A police officer asks you for your identification. You have it on you, but being stopped and asked like this still rubs you the wrong way. It feels like a violation of your right to freely live your life.
So, what do you have to do, in a legal sense? Are you required to comply with the officer and give them your identification, or can you deny the request on the grounds that there’s no reason for it anyway?
California law does not require you to identify yourself
These types of legal questions are not based, as some assume, on the Fourth Amendment. Instead, they come down to state law.
For instance, states like Nevada and Florida have made it so that people who are stopped with reasonable suspicion do have to provide ID when asked to do so by the police. These cases have even gone to the Supreme Court, but they’ve been upheld on the grounds that state laws are in place.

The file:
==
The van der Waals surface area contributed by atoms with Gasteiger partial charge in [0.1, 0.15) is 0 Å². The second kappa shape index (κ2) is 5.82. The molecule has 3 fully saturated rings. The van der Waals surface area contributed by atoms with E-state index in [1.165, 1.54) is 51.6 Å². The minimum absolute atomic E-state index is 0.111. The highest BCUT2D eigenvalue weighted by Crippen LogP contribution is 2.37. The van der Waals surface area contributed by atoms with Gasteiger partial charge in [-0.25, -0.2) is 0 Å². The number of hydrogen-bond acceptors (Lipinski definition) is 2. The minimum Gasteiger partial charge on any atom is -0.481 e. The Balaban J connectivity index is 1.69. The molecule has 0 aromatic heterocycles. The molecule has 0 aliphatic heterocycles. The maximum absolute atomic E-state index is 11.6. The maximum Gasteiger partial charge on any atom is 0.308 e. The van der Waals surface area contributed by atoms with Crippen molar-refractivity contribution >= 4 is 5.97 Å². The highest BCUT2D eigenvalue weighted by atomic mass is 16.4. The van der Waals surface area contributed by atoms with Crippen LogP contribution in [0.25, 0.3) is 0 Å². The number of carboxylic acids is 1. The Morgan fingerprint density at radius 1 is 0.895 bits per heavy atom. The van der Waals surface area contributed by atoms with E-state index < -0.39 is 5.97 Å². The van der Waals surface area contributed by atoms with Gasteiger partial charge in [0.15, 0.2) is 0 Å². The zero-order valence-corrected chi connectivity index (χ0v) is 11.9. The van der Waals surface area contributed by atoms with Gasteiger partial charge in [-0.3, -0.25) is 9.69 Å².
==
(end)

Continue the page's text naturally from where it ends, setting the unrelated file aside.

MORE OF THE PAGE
In California, there is only one situation where such a law exists: The law does require drivers to have a valid license and, if stopped for a traffic violation, they must provide that license to the police.
However, in all other situations, you are not legally required to identify yourself to the police. You can refuse to do so. If the officer arrests you only for refusing to identify yourself, that arrest is likely unlawful and the validity of it can be fought in court.
Exploring your legal options after an arrest
Just knowing your rights doesn’t mean you will never get arrested. If you do, it’s very important to understand all of the legal options you have to mount a successful defense.